Moccia reflects on his tenure

Moccia reflects on his tenure

By Joe Ragusa

Time with his family has been hard to come by for Athletic Director Mario Moccia, who just finished a month-long search for a new men’s basketball coach. But now that search is over, Moccia can go back to taking his daughter to her softball games.

Moccia also has time to resume his oversight of every sport in the athletic department on the field, in the class room and in the court room.

“Athletics can be a very challenging and a rewarding thing,” Moccia said. “We’ve won 14 championships in 11 different sports (since 2006), so I feel like we’ve had a pretty solid program across the board.”


Moccia said he’s content with the direction the athletic department is heading and he likes the energy surrounding recent hires, such as Barry Hinson, volleyball coach Justin Ingram and women’s golf coach Alexis Mihelich, along with the continued success of the track and field team under coach Connie Price-Smith.

“The mood around the athletic department is pretty optimistic right now, especially when you have a new basketball coach come in,” Moccia said. “You almost feel like the worm is turning a little bit. We’ve got a lot of positive news, a lot of energy, a lot of fun.”

Despite the department’s overall success, Moccia said most fans focus on the men’s basketball and football programs. The two sports accounted for 97 percent of ticket sale revenue in 2011, according to ticket sale information provided by Associate Athletic Director Mark Scally. SIU sells tickets in three other sports – women’s basketball, softball and volleyball.

The basketball program fell from a Sweet 16 appearance in 2007 to the bottom of the Missouri Valley Conference. He said the athletic department couldn’t ignore the declining revenues and scholarship donations when they decided to cut ties with coach Chris Lowery.

Moccia said the search for Lowery’s replacement caused him stress and took up a lot of his time, while Heidi Moccia, Moccia’s wife, said the search for Lowery’s replacement kept Mario Moccia away from home and their daughter, Addie.

“I would joke that I was like a single parent,” Heidi Moccia said with a laugh.

Heidi Moccia said she knew what to expect for the hiring process because they had already gone through a similar search when Mario hired football coach Dale Lennon. She said she figured Mario’s schedule would be even more hectic than usual because men’s basketball plays at the highest level of competition in the NCAA.


She said Hinson’s hire was a huge relief because Mario Moccia could return to being a great father, instead of flying all over the country.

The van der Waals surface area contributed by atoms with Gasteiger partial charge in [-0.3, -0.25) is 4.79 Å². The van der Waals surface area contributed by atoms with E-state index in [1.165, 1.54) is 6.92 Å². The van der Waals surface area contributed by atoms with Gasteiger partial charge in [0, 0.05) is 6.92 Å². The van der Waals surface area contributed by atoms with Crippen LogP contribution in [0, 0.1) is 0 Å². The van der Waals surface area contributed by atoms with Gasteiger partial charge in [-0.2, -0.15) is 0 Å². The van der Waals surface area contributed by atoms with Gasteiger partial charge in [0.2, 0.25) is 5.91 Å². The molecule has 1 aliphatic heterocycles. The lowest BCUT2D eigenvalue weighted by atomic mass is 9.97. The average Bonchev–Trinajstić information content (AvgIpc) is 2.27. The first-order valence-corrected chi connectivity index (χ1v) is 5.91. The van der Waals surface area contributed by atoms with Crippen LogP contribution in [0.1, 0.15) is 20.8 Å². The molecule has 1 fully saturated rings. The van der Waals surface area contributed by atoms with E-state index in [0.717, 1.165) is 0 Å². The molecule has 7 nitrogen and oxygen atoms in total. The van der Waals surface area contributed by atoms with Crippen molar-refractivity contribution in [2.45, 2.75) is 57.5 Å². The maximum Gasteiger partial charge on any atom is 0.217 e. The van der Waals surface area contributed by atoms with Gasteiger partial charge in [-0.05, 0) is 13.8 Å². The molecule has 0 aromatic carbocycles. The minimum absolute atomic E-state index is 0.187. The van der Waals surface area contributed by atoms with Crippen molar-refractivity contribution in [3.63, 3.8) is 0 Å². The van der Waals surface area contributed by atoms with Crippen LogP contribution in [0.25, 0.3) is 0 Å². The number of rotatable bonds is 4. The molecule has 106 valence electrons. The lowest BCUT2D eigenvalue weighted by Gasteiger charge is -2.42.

But even though Mario Moccia found a replacement for Lowery, Lowery’s contract still looms over the athletic department.

Moccia said they have started talks with Lowery’s representatives about the remaining $1.5 million left on his contract, but it wouldn’t be the first time the athletic department required lawyers to navigate financial issues with a former coach. When Jerry Kill left the football team in 2007 to take the head coach position at Northern Illinois, SIU fined him $57,772 for terminating the contract early. Kill sued SIU for the fine and unpaid vacation days.

Kill’s attorney at the time, Shari Rhode, said the fine was illegal because it penalized Kill for taking another job. Kill’s contract, which was signed during the tenure of former Athletic Director Paul Kowalczyk, didn’t have any clauses regarding if the school terminated the contract early; only Kill.

Eventually, the case was settled out of court for an undisclosed amount, and Moccia said there’s no animosity between SIU and Kill.

“At the end of the day, a lot of times these are business decisions,” Moccia said. “It is what it is. But I respect Jerry, and I don’t think he has a problem with me, either.”

Scally said they drew up the contract of football coach Dale Lennon’s with Kill’s case in mind.

According to the termination clause in Lennon’s contract with SIU, if the school terminates the contract, SIU owes Lennon a maximum of one year’s salary. If Lennon resigns or terminates the agreement, he owes the university $100,000.

“I’d like to think we get smarter with each contract,” Scally said.

Scally said Hinson’s contract will also have more specific language in terms of termination for issues such as academics, player retention and discipline. He said the terms of the contract should be finalized within a few days.